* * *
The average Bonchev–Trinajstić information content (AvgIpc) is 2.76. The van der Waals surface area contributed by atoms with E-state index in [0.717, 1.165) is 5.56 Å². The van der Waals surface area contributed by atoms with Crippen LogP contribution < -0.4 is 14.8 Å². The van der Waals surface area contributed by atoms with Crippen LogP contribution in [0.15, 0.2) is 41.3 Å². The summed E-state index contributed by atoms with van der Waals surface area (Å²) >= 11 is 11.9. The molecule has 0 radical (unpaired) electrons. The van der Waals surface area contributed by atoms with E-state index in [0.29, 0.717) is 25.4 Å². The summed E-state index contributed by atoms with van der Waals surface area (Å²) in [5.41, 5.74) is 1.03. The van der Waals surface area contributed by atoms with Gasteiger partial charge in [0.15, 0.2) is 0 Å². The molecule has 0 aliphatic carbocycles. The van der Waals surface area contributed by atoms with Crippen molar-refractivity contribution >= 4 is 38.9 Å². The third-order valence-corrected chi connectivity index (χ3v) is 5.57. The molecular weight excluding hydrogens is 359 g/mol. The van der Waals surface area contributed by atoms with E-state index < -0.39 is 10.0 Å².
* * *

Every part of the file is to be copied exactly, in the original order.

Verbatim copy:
The average Bonchev–Trinajstić information content (AvgIpc) is 2.76. The van der Waals surface area contributed by atoms with E-state index in [0.717, 1.165) is 5.56 Å². The van der Waals surface area contributed by atoms with Crippen LogP contribution < -0.4 is 14.8 Å². The van der Waals surface area contributed by atoms with Crippen LogP contribution in [0.15, 0.2) is 41.3 Å². The summed E-state index contributed by atoms with van der Waals surface area (Å²) >= 11 is 11.9. The molecule has 0 radical (unpaired) electrons. The van der Waals surface area contributed by atoms with E-state index in [0.29, 0.717) is 25.4 Å². The summed E-state index contributed by atoms with van der Waals surface area (Å²) in [5.41, 5.74) is 1.03. The van der Waals surface area contributed by atoms with Gasteiger partial charge in [0.15, 0.2) is 0 Å². The molecule has 0 aliphatic carbocycles. The van der Waals surface area contributed by atoms with Crippen molar-refractivity contribution >= 4 is 38.9 Å². The third-order valence-corrected chi connectivity index (χ3v) is 5.57. The molecular weight excluding hydrogens is 359 g/mol. The van der Waals surface area contributed by atoms with E-state index < -0.39 is 10.0 Å².